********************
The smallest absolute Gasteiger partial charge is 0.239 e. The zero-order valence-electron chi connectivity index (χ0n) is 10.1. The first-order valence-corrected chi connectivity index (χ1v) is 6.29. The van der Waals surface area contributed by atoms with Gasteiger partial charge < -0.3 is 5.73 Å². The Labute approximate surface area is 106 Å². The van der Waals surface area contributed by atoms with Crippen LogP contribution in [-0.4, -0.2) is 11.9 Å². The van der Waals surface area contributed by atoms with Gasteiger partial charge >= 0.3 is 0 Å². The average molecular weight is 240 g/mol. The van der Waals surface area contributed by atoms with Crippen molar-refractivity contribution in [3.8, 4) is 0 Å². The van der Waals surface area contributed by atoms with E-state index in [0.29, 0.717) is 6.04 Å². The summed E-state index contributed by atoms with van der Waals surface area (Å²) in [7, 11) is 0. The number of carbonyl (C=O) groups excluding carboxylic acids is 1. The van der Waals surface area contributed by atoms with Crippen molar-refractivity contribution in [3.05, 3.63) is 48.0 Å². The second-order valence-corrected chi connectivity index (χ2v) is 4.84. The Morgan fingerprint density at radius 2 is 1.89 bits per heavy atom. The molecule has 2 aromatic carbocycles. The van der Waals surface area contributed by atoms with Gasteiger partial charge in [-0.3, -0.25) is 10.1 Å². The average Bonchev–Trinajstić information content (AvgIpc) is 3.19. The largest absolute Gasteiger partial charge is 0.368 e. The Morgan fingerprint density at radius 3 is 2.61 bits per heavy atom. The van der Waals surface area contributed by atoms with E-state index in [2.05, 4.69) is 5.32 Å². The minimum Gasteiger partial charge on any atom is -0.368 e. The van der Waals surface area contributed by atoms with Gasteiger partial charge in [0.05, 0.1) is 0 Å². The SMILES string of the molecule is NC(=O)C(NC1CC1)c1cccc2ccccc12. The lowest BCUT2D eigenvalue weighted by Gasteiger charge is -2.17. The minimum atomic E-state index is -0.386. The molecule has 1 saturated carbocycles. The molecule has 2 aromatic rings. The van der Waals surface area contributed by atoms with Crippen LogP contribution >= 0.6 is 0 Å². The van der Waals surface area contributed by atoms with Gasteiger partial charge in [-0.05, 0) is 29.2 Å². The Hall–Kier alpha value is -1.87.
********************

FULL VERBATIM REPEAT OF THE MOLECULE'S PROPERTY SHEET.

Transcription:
The smallest absolute Gasteiger partial charge is 0.239 e. The zero-order valence-electron chi connectivity index (χ0n) is 10.1. The first-order valence-corrected chi connectivity index (χ1v) is 6.29. The van der Waals surface area contributed by atoms with Gasteiger partial charge < -0.3 is 5.73 Å². The Labute approximate surface area is 106 Å². The van der Waals surface area contributed by atoms with Crippen LogP contribution in [-0.4, -0.2) is 11.9 Å². The van der Waals surface area contributed by atoms with Gasteiger partial charge >= 0.3 is 0 Å². The average molecular weight is 240 g/mol. The van der Waals surface area contributed by atoms with Crippen molar-refractivity contribution in [3.8, 4) is 0 Å². The van der Waals surface area contributed by atoms with E-state index in [0.29, 0.717) is 6.04 Å². The summed E-state index contributed by atoms with van der Waals surface area (Å²) in [7, 11) is 0. The number of carbonyl (C=O) groups excluding carboxylic acids is 1. The van der Waals surface area contributed by atoms with Crippen molar-refractivity contribution in [3.05, 3.63) is 48.0 Å². The second-order valence-corrected chi connectivity index (χ2v) is 4.84. The Morgan fingerprint density at radius 2 is 1.89 bits per heavy atom. The molecule has 2 aromatic carbocycles. The van der Waals surface area contributed by atoms with Gasteiger partial charge in [-0.3, -0.25) is 10.1 Å². The average Bonchev–Trinajstić information content (AvgIpc) is 3.19. The largest absolute Gasteiger partial charge is 0.368 e. The Morgan fingerprint density at radius 3 is 2.61 bits per heavy atom. The van der Waals surface area contributed by atoms with E-state index in [2.05, 4.69) is 5.32 Å². The minimum Gasteiger partial charge on any atom is -0.368 e. The van der Waals surface area contributed by atoms with Gasteiger partial charge in [0.05, 0.1) is 0 Å². The SMILES string of the molecule is NC(=O)C(NC1CC1)c1cccc2ccccc12. The lowest BCUT2D eigenvalue weighted by Gasteiger charge is -2.17. The minimum atomic E-state index is -0.386. The molecule has 1 saturated carbocycles. The molecule has 2 aromatic rings. The van der Waals surface area contributed by atoms with Crippen LogP contribution >= 0.6 is 0 Å². The van der Waals surface area contributed by atoms with Gasteiger partial charge in [-0.05, 0) is 29.2 Å². The Hall–Kier alpha value is -1.87.